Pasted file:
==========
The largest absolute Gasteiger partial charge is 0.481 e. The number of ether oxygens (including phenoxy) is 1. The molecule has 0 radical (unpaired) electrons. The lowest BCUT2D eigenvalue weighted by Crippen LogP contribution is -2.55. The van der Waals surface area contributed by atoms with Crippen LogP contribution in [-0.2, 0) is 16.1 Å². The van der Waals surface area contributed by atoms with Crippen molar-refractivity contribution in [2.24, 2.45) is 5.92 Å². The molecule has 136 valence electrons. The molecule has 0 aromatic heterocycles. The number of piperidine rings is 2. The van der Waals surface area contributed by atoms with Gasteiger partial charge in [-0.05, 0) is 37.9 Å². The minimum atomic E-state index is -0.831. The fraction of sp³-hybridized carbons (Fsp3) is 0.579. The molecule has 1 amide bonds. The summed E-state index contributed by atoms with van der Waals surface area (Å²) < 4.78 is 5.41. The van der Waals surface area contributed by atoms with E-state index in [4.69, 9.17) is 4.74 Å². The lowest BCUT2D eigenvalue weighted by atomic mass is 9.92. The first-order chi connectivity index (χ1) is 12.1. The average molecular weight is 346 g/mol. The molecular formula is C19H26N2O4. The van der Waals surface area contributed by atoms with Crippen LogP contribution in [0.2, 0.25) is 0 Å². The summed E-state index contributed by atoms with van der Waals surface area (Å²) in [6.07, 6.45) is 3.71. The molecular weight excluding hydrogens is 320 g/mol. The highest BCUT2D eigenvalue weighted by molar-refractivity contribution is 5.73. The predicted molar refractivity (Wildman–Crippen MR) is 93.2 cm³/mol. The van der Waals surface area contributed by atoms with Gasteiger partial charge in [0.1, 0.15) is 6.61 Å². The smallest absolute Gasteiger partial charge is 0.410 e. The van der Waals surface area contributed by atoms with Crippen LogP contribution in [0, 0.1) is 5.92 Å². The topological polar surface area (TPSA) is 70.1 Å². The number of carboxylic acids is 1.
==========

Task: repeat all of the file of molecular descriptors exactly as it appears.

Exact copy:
The largest absolute Gasteiger partial charge is 0.481 e. The number of ether oxygens (including phenoxy) is 1. The molecule has 0 radical (unpaired) electrons. The lowest BCUT2D eigenvalue weighted by Crippen LogP contribution is -2.55. The van der Waals surface area contributed by atoms with Crippen LogP contribution in [-0.2, 0) is 16.1 Å². The van der Waals surface area contributed by atoms with Crippen molar-refractivity contribution in [2.24, 2.45) is 5.92 Å². The molecule has 136 valence electrons. The molecule has 0 aromatic heterocycles. The number of piperidine rings is 2. The van der Waals surface area contributed by atoms with Gasteiger partial charge in [-0.05, 0) is 37.9 Å². The minimum atomic E-state index is -0.831. The fraction of sp³-hybridized carbons (Fsp3) is 0.579. The molecule has 1 amide bonds. The summed E-state index contributed by atoms with van der Waals surface area (Å²) < 4.78 is 5.41. The van der Waals surface area contributed by atoms with E-state index in [4.69, 9.17) is 4.74 Å². The lowest BCUT2D eigenvalue weighted by atomic mass is 9.92. The first-order chi connectivity index (χ1) is 12.1. The average molecular weight is 346 g/mol. The molecular formula is C19H26N2O4. The van der Waals surface area contributed by atoms with Crippen LogP contribution in [0.2, 0.25) is 0 Å². The summed E-state index contributed by atoms with van der Waals surface area (Å²) in [6.07, 6.45) is 3.71. The molecular weight excluding hydrogens is 320 g/mol. The highest BCUT2D eigenvalue weighted by molar-refractivity contribution is 5.73. The predicted molar refractivity (Wildman–Crippen MR) is 93.2 cm³/mol. The van der Waals surface area contributed by atoms with Gasteiger partial charge in [0.1, 0.15) is 6.61 Å². The smallest absolute Gasteiger partial charge is 0.410 e. The van der Waals surface area contributed by atoms with Crippen LogP contribution in [0, 0.1) is 5.92 Å². The topological polar surface area (TPSA) is 70.1 Å². The number of carboxylic acids is 1.